Something happened, maybe not on this date, or even this month, but probably in this season, in Hameln, Germany in 1284. We know that because the first entry in the town record – which starts in 1384 – is this:
It is 100 years since our children left.
On that, and a stained glass window that once graced the Church of Hameln, is based the legend of the Pied Piper. The window was destroyed in the 17th century and the church itself is also gone, but the story lives on, in all its various versions.
No one really knows what happened, though one likely explanation is that they were sent away to escape the plague or some other epidemic. Actually, the figure of the Pied Piper doesn’t make much sense when you realize the rats weren’t added to the story until about 1559.
But the power of that simple sentence to invite speculation has not faded in seven hundred years.
* * *
Charles Newbold got the patent for his cast iron plow on this date in 1780 but the farmers of New Jersey, where he had set up as a blacksmith, refused to buy a single one. They were afraid the iron would poison their soil.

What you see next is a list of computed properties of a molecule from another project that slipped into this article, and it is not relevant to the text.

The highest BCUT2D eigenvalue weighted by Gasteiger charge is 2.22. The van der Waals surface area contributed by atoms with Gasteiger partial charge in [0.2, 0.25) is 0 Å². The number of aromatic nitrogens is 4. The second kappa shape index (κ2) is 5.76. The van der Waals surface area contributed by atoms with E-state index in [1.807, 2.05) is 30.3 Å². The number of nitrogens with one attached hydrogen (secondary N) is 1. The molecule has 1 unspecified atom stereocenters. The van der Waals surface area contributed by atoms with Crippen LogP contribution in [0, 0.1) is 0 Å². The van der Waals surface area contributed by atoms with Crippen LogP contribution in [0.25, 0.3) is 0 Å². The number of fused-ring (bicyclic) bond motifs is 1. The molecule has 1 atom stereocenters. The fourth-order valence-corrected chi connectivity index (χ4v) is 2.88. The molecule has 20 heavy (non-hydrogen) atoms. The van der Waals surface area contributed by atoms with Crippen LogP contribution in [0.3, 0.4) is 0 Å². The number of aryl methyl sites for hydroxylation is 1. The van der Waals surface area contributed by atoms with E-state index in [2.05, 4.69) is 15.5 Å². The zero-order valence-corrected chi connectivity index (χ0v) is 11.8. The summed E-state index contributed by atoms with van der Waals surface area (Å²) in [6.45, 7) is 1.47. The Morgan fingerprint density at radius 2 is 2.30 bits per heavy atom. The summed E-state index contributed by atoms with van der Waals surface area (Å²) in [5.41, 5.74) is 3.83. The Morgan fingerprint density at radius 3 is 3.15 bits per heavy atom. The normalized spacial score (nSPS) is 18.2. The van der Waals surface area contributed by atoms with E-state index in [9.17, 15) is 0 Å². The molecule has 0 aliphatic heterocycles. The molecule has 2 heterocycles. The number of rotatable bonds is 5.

From our vantage point. we can laugh at that, but it really is nice to think of those early tillers of the earth caring so much about the land that they were hesitant to take a step that might in any way damage it.
* * *
Zabdiel Boylston became a doctor, just like his surgeon father Thomas and practiced in Boston, where the Boylstons were a leading family.
Boylston was approached by Cotton Mather – who’d been unable to get any other Boston physician to cooperate – with a pretty shocking idea: protect people from the dreaded smallpox by giving them a small dose of the disease.
Boylston – who also would do the first ever operation to remove gallstones – must have been very forward-thinking, because he agreed to try it. He infected two slaves and his own son with the live pox and continued the practice on his patients. It was June in 1721, the same year that in England, Lady Mary Montague was having her son inoculated – she had seen it done in Turkey.
Boylston’s efforts did not prompt universal approval – at least one person tried to kill him and he was arrested and put in jail until he promised not to do any more variolation (use of live smallpox vaccine) without government approval. But after an epidemic in which Boylston lost only six of 300 patients, while in the population in general, one in six died, the practice became widely accepted.
Cotton Mather, btw, had been told about the inoculation process by his slave Onesimus, who had seen it done in Africa.